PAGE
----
Types of Congenital Hand Deformities

Congenital hand deformities are abnormalities of a baby’s hand that are present at birth. Orthopedic hand surgeons at Hassenfeld Children’s Hospital at NYU Langone diagnose and treat children with all types of hand deformities. There are many types; the following are those most often seen.


A baby born with polydactyly has more than five fingers on one hand. An extra finger is often a small piece of soft tissue that can be simply removed. Sometimes, the extra finger contains bones but not joints. Very rarely, the extra finger is a fully functioning digit. A baby may be born with several extra fingers.

There are several different types of polydactyly. Radial polydactyly means there is an extra thumb. Ulnar polydactyly means there is an extra pinky finger. When an extra digit is located in the center of the hand, it is called central polydactyly.

Polydactyly is the most common congenital hand deformity. It affects boys and girls equally. Black children are more likely to have ulnar polydactyly, and Asian and white children are more likely to have radial polydactyly.


Syndactyly is a condition in which two or more fingers fail to separate when a baby is in the womb, resulting in “webbed” fingers at birth. It usually involves the middle and ring fingers.

If the entire length of the fingers is completely fused, the condition is called complete syndactyly, and when the digits are joined for only part of their length, it is called incomplete syndactyly. When the adjacent finger bones are also fused, it is called a complex syndactyly. Syndactyly is more common in white children than in children of other backgrounds, and it affects twice as many boys as girls.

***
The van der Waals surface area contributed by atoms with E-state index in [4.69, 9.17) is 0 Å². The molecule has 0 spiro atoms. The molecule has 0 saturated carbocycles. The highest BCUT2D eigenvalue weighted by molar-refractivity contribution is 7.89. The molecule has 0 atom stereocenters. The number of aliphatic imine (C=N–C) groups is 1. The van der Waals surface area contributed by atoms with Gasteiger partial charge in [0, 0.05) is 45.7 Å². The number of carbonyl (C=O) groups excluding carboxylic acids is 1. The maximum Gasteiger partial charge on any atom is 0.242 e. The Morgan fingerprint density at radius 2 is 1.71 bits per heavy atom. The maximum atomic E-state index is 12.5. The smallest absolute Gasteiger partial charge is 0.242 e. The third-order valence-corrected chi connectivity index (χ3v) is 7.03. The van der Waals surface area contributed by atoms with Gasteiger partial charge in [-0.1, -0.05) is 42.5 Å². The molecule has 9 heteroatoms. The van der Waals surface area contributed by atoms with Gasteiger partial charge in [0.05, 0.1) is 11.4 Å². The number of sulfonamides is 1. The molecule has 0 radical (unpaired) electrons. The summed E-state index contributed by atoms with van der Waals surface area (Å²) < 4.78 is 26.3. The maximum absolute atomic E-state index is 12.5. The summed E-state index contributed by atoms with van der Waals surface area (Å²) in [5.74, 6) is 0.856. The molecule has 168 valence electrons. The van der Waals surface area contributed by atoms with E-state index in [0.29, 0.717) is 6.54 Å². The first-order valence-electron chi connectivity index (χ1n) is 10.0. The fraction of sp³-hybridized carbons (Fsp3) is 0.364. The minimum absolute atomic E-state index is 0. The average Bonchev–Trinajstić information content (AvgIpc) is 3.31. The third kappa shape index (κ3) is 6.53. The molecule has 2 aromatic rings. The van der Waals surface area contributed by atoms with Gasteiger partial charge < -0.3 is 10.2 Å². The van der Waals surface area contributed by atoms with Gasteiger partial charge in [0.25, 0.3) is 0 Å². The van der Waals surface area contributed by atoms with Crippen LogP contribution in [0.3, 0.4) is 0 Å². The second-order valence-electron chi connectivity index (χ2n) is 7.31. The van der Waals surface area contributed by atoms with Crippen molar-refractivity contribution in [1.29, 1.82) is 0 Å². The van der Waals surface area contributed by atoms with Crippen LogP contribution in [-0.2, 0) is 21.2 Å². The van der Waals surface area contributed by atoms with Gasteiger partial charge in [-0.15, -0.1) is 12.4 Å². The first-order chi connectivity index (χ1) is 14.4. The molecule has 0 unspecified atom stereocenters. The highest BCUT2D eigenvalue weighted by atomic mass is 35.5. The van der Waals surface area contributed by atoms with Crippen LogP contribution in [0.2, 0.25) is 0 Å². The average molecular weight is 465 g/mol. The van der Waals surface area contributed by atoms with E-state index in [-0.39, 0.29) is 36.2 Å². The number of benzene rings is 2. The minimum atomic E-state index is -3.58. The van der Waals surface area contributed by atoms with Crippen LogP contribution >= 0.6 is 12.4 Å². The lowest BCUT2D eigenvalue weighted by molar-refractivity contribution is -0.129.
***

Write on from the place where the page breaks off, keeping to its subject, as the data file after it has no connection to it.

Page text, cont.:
Symbrachydactyly is underdevelopment of the hand. Babies born with this condition have small or missing fingers. They may also have webbed fingers or a short hand or forearm.

In mild symbrachydactyly, the hand has slightly short, mobile fingers with minor webbing. The hand bones, or metacarpals, and some of the finger bones, known as phalanges, and the thumb are present. In moderate symbrachydactyly, the baby is missing most or all of the finger bones and instead has small projections of skin and soft tissue. The thumb is usually present, but it may be short. In severe symbrachydactyly, the baby has either a partial thumb or no thumb and no fingers.


A baby born with radial clubhand has a hand that turns inward, causing limited range of motion at the wrist. It involves the radial, or thumb, side of the forearm and hand. The forearm may be shorter than normal, and a person may have a small thumb or no thumb. As a result, a child with the condition may have trouble performing tasks that require his or her hands. Radial clubhand may be associated with blood, heart, intestinal, or spinal abnormalities.

Ulnar clubhand is much less common than radial clubhand and involves shortness or absence of the ulnar bone—the bone in the forearm on the side of the pinky finger—as well as the other tissues on that side of the hand and wrist. It also causes the wrist to be bent at an angle. This condition may be associated with muscle or bone abnormalities in other limbs or in the spine, such as scoliosis or clubfoot.

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